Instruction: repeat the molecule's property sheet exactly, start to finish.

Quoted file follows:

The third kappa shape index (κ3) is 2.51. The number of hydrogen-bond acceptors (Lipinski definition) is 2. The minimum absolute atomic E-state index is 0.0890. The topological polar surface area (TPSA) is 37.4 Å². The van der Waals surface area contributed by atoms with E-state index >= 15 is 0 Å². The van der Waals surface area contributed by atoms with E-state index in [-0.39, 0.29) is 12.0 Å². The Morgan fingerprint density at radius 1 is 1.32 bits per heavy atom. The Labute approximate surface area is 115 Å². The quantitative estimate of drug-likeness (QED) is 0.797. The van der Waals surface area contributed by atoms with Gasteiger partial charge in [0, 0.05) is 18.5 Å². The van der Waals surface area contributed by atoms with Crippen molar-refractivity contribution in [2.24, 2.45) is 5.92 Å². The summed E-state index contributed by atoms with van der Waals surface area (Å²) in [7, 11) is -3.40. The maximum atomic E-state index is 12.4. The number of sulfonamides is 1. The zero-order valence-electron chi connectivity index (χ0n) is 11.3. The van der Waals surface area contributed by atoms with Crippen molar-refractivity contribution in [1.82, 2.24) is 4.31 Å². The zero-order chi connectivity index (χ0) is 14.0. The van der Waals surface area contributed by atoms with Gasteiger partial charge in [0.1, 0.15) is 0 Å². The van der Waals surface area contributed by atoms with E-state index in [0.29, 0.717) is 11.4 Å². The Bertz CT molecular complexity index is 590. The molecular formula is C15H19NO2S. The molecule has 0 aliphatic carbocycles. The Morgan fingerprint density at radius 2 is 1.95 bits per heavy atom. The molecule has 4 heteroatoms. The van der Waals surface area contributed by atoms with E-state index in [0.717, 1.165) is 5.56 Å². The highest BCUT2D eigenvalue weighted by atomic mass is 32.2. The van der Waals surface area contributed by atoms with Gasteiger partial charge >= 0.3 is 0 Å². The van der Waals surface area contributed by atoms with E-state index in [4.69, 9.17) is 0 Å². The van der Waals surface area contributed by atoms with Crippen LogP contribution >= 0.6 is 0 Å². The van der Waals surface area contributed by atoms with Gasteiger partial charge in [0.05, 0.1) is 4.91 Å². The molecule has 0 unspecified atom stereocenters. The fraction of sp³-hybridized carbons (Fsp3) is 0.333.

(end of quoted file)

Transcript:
The third kappa shape index (κ3) is 2.51. The number of hydrogen-bond acceptors (Lipinski definition) is 2. The minimum absolute atomic E-state index is 0.0890. The topological polar surface area (TPSA) is 37.4 Å². The van der Waals surface area contributed by atoms with E-state index >= 15 is 0 Å². The van der Waals surface area contributed by atoms with E-state index in [-0.39, 0.29) is 12.0 Å². The Morgan fingerprint density at radius 1 is 1.32 bits per heavy atom. The Labute approximate surface area is 115 Å². The quantitative estimate of drug-likeness (QED) is 0.797. The van der Waals surface area contributed by atoms with Gasteiger partial charge in [0, 0.05) is 18.5 Å². The van der Waals surface area contributed by atoms with Crippen molar-refractivity contribution in [2.24, 2.45) is 5.92 Å². The summed E-state index contributed by atoms with van der Waals surface area (Å²) in [7, 11) is -3.40. The maximum atomic E-state index is 12.4. The number of sulfonamides is 1. The zero-order valence-electron chi connectivity index (χ0n) is 11.3. The van der Waals surface area contributed by atoms with Crippen molar-refractivity contribution in [1.82, 2.24) is 4.31 Å². The zero-order chi connectivity index (χ0) is 14.0. The van der Waals surface area contributed by atoms with Gasteiger partial charge in [0.1, 0.15) is 0 Å². The van der Waals surface area contributed by atoms with E-state index in [0.29, 0.717) is 11.4 Å². The Bertz CT molecular complexity index is 590. The molecular formula is C15H19NO2S. The molecule has 0 aliphatic carbocycles. The Morgan fingerprint density at radius 2 is 1.95 bits per heavy atom. The molecule has 4 heteroatoms. The van der Waals surface area contributed by atoms with E-state index in [0.717, 1.165) is 5.56 Å². The highest BCUT2D eigenvalue weighted by atomic mass is 32.2. The van der Waals surface area contributed by atoms with Gasteiger partial charge >= 0.3 is 0 Å². The van der Waals surface area contributed by atoms with E-state index in [4.69, 9.17) is 0 Å². The van der Waals surface area contributed by atoms with Crippen LogP contribution >= 0.6 is 0 Å². The van der Waals surface area contributed by atoms with Gasteiger partial charge in [0.05, 0.1) is 4.91 Å². The molecule has 0 unspecified atom stereocenters. The fraction of sp³-hybridized carbons (Fsp3) is 0.333.